An announcement by President Rodrigo Roas Duterte of the Philippines, made during a state visit to Beijing on Oct. 20, that his country would reorient its foreign policy toward China and away from the United States has opened up the prospect of major infrastructure development in this Pacific islands nation of more than 100 million people.
Ever since the U.S. defeated Spain in the war of 1898 and took over its colonies, Washington and Wall Street have treated the people of the Philippines as a source of low-wage labor and their land as a base for military operations in the Pacific. U.S. neocolonial domination over the islands has been absolute in political, economic and military terms, interrupted only by the equally harsh occupation of the Philippines by Japanese imperialism during World War II.
As a result, the Philippines has been mired in poverty and underdevelopment.
Millions in extreme poverty
In 2006, the National Statistics Coordination Board of the Philippines reported that nearly 29 percent of the population lived on less than $1.25 per day. In 2013, when the NSCB conducted its most recent survey, the percentage living at this level of poverty had barely changed, while the cost of just putting food on the table every day had risen in those seven years from $39 to $127 a month.
In this same period, poverty in many other countries around the world had decreased significantly, especially in China.
The more urban areas in the National Capital Region around Manila have the lowest poverty figures, ranging around 3.9 percent. Many young people who have left to find work overseas send remittances home to their families.
Poverty is highest in the more agricultural provinces. According to the NSCB, the Mindanao Region had the highest poverty levels, ranging from 42 to 47 percent. Duterte was a mayor and congress member from Mindanao before becoming president.
So it should be no surprise that there is much enthusiasm among the people of the Philippines for Duterte’s visit to China and the resulting agreements in infrastructure development, trade and other economic areas.
Duterte has support — but not on Wall Street
But in Washington and on Wall Street, the reaction is dismay and increasing hostility, even when cloaked in diplomacy. There are dire warnings that Duterte’s statements about pivoting toward China and away from the U.S. will bring economic ruin.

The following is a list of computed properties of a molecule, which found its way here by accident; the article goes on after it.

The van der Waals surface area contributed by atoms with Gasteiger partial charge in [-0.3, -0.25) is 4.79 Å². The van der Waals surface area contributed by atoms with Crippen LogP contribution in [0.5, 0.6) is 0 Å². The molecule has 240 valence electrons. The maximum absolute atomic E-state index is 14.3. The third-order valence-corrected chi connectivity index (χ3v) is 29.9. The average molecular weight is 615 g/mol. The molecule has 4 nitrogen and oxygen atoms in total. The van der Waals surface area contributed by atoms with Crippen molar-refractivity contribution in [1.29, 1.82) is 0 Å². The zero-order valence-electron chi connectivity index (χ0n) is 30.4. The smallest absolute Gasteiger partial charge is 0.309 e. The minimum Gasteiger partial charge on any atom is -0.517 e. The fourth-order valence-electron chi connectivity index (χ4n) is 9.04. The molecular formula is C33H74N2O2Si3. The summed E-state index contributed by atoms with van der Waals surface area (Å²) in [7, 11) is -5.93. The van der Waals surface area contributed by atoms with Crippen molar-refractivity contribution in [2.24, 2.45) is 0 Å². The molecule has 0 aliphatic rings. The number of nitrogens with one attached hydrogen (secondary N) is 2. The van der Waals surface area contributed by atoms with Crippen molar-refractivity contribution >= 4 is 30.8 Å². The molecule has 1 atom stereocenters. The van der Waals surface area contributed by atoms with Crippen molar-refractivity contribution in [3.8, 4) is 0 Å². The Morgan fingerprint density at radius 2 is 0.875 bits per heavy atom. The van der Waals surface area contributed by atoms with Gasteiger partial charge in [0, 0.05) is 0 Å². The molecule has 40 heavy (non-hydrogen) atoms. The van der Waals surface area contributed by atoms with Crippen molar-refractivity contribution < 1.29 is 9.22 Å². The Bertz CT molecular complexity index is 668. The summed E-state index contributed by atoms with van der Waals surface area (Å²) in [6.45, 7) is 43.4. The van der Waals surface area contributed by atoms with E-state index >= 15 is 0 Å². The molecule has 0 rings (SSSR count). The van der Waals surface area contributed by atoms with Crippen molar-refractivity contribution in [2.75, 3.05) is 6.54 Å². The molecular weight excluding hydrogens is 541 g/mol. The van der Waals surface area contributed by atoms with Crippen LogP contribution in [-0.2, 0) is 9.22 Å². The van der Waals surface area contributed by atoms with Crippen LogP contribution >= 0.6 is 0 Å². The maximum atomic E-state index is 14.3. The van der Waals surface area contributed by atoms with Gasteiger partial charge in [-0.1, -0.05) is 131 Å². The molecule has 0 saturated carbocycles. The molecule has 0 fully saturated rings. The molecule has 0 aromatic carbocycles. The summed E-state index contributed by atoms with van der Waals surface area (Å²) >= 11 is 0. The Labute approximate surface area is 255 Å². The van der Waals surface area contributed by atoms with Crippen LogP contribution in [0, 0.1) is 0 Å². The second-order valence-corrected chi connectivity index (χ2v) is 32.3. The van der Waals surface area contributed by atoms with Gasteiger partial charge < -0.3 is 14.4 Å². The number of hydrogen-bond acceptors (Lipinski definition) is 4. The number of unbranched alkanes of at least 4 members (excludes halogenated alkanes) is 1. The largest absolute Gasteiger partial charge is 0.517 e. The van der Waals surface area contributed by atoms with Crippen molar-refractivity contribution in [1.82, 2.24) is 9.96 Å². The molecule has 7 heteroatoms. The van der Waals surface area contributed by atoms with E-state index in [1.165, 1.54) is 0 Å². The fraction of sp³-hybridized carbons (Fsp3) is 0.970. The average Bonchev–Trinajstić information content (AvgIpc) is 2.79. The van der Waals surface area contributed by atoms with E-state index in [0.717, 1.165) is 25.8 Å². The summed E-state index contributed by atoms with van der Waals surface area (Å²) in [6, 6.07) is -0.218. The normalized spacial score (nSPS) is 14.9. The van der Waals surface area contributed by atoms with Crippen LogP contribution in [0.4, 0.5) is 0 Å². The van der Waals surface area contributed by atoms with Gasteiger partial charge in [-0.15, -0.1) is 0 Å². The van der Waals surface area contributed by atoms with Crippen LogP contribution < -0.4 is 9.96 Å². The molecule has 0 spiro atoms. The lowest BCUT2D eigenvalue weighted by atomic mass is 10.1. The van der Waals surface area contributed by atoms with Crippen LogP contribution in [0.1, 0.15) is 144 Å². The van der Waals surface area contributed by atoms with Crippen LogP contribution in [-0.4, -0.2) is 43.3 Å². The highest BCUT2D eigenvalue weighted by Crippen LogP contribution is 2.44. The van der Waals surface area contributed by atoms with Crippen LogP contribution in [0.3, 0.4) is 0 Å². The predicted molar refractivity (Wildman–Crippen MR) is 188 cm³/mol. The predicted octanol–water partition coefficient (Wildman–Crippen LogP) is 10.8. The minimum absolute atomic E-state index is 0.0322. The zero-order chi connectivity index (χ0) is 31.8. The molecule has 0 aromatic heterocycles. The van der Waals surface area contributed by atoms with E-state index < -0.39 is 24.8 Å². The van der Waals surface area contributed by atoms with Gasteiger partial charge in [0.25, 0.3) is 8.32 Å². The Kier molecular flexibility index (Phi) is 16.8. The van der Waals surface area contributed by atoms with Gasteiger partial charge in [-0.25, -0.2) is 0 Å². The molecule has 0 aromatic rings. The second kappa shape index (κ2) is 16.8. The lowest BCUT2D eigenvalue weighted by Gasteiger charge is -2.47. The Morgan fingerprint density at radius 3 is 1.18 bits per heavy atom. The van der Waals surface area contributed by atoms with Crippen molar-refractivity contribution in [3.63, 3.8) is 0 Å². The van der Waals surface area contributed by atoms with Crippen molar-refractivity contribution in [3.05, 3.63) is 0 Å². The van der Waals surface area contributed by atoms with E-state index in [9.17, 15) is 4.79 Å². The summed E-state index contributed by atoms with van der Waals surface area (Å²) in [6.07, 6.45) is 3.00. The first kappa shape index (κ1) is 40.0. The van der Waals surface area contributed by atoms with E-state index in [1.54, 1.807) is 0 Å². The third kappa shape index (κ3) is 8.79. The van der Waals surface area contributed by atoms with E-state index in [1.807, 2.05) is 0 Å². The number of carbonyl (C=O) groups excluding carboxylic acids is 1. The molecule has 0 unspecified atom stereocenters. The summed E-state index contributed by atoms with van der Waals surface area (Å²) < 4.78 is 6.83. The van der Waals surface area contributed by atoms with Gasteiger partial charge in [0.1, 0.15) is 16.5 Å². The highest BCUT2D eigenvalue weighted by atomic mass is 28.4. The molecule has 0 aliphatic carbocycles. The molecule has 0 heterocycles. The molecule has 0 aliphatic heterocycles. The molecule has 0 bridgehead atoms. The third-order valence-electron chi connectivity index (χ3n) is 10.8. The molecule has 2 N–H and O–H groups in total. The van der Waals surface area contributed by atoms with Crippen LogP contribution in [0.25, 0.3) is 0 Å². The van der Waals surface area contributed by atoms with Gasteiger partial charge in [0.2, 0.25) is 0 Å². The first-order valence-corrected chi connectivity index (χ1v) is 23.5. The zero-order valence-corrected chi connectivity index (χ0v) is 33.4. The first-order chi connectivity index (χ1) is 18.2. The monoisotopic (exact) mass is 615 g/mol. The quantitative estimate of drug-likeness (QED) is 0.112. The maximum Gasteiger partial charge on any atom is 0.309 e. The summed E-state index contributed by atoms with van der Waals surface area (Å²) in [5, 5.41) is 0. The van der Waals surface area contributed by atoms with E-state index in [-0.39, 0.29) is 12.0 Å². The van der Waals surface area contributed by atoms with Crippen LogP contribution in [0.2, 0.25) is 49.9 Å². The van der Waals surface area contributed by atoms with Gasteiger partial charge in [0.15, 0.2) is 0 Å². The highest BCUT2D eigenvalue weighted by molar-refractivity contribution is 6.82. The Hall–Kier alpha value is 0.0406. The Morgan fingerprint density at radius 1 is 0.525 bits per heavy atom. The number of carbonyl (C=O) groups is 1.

CNNMoney on Sept. 24, in a segment entitled “This industry is freaking out over the Philippine president’s anti-U.S. rhetoric,” reported that Duterte’s comments “sent a shudder through industries that rely heavily on the U.S. market, particularly the big business of handling call center work and other tasks for American companies.” The implication is that these U.S.-owned call centers will go somewhere else if the owners are angered by the government’s attitude.
What it doesn’t mention is that the centers pay people in the Philippines wages far below those in the U.S.
CNN quotes a senior State Department official, Daniel Russel, as saying after a meeting with the Philippine foreign minister that Duterte’s remarks have fueled growing concerns in “corporate boardrooms.”
CNNMoney speaks to bankers and business people. In other U.S. media oriented to the general public, the attacks on Duterte have centered more on his blunt style and his relentless campaign against drugs, in which many accused drug lords have been killed by police. No mention is made, of course, of the fact that U.S. prisons are full of people convicted of nonviolent crimes connected to drug possession and that many police killings of people of color allegedly involve drugs.
Nor is anything being said in the media here about what plans the Pentagon and other U.S. agencies of violence and repression may be discussing in response to Duterte’s move. But history has shown that the U.S. political establishment has no respect for sovereignty or peaceful negotiations when it considers the core interests of the imperialist ruling class at risk.
However, there is a mitigating factor against the U.S. resorting to violent intervention to bring the Philippines more securely back under its control.
It is the fact that there has long been an armed as well as a civil anti-imperialist opposition in the Philippines that enjoys much support among the masses. Should the U.S. move too directly or violently to thwart the direction now being taken by Duterte, the resulting reaction of the people could spiral out of U.S. control.